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Shane Harris, PAJA President and member of the California Mandated Reporting Taskforce (center) with Hafsa Kaka, Senior Advisor on Homelessness to Governor Gavin Newsom and Dr. Janet Kelly, Founder & Director of Sanctuary of Hope LA (far right) (Lila Brown CBM)
Shane Harris, PAJA President and member of the California Mandated Reporting Taskforce (center) with Hafsa Kaka, Senior Advisor on Homelessness to Governor Gavin Newsom and Dr. Janet Kelly, Founder & Director of Sanctuary of Hope LA (far right) (Lila Brown CBM)

By Lila Brown, California Black Media  

 Before becoming a nationally recognized social justice leader and a member of California’s Mandated Reporting Taskforce, Shane Harris spent 13 years as a foster care youth after he lost both of his parents. As President of the national civil rights organization, People’s Association of Justice Advocates (PAJA), he’s aiming to solve some of the toughest challenges Black and Brown children in the foster care system face.

During National Foster Care Month in May, Harris visited the Sanctuary of Hope in Los Angeles to host a roundtable meeting with current and former foster youth, many of whom, like Harris, have beat the odds and become successful professionals.

According to the federal government’s Adoption and Foster Care Analysis and Reporting System, there are nearly 370,000 American children and youth in foster care.

Nationally, Black children are overrepresented in foster care. According to datacenter.kidscount.org, Black children represented 14% of the total child population in the United States. However, they represented 23% of all children in foster care. Harris pointed out that one out of every four foster youth go homeless upon exiting foster care in California. Across the state, there are nearly 65,000 children in foster care, he added. Of the 65,000 children in foster care across California, 14,000 of them are Black American.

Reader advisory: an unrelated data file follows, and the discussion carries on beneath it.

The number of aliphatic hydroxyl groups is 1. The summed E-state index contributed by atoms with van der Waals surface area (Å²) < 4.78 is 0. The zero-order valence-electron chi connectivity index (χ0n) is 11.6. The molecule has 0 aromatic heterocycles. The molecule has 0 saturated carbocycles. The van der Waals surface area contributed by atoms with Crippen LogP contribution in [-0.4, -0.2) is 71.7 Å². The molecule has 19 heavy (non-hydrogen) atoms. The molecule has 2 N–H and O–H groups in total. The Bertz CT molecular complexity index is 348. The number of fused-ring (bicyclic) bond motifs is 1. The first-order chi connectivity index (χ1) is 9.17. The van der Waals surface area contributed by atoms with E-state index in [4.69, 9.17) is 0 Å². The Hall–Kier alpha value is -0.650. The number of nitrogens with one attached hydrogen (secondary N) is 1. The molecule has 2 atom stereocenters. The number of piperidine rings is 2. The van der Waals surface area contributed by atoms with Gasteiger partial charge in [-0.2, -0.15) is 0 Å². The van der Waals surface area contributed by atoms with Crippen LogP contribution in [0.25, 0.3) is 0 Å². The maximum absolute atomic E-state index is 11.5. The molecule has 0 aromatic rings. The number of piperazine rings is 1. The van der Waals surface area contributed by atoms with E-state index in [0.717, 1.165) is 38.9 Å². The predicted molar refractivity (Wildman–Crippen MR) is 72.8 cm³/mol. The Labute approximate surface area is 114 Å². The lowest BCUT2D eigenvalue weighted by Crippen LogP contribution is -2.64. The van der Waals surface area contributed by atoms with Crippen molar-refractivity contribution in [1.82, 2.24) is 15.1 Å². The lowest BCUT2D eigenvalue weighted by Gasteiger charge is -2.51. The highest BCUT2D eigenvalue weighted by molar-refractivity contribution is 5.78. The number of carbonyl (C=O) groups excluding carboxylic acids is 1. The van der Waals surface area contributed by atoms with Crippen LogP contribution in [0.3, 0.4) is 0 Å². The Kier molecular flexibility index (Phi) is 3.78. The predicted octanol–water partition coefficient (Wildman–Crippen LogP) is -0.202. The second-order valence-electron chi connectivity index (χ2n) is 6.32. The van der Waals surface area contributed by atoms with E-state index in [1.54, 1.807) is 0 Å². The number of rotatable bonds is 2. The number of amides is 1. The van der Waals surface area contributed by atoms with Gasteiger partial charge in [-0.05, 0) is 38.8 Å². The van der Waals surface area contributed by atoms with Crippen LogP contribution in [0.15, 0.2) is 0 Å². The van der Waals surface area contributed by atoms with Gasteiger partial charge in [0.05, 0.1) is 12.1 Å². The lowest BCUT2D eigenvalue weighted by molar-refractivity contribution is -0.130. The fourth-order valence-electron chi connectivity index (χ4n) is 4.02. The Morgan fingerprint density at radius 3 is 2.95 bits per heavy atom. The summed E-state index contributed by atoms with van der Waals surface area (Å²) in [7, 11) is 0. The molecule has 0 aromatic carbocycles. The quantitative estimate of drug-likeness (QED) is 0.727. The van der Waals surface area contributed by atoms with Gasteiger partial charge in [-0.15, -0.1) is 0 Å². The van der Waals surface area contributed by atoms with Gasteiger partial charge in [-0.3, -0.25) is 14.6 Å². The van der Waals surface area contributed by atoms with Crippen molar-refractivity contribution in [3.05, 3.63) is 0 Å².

Harris also announced a new effort already underway to push for the removal of the term “case” in L.A. County when referring to foster youth during the roundtable which featured Hafsa Kaka, Senior Advisor to Gov. Gavin Newsom and Janet Kelly, the Founder and Director of Sanctuary of Hope. The session focused on solving problems foster youth face.

Sharing personal stories, insights, and various visions for policy changes, the participants discussed numerous solutions and addressed specific concerns about ongoing challenges with the foster care system.

One top priority was how to close the foster care to homelessness pipeline for the disproportionate number of Black and Brown children in LA County’s and the state’s foster care system.

“When you see the direct connection between the disproportionate rates of Black children in foster care and the disproportionate rates of Black people in the general homeless population, there is a very clear connection there in which our foster youth are coming out of care,” stated Harris during opening remarks.

Kaka said the governor has been intentional about making sure that foster children are homeless prioritized as the state addresses homelessness.

“This is a critical moment for foster care,” said Kaka. “The systems that are working together are looking at leveraging federal, state and local funds.”

Harris said he has already begun efforts in San Diego County to drop the word “case” when referring to homeless youth.

“We are asking for a 90-day public input period, in which the county CEO and leadership can facilitate discussions with the community on replacement terminology. There’s plenty of ideas,” Harris elaborated.

Kelly said a majority of the youth who go through the Sanctuary of Hope program are young people who have experienced some form of housing instability or housing crisis.

“The goal of the work that we do is really centered around helping young people leave here with leadership skills and other forms of what we call protective factors in order for them to continue on with their stabilization journey and become loving, caring and active citizens in this world,” Kelly said.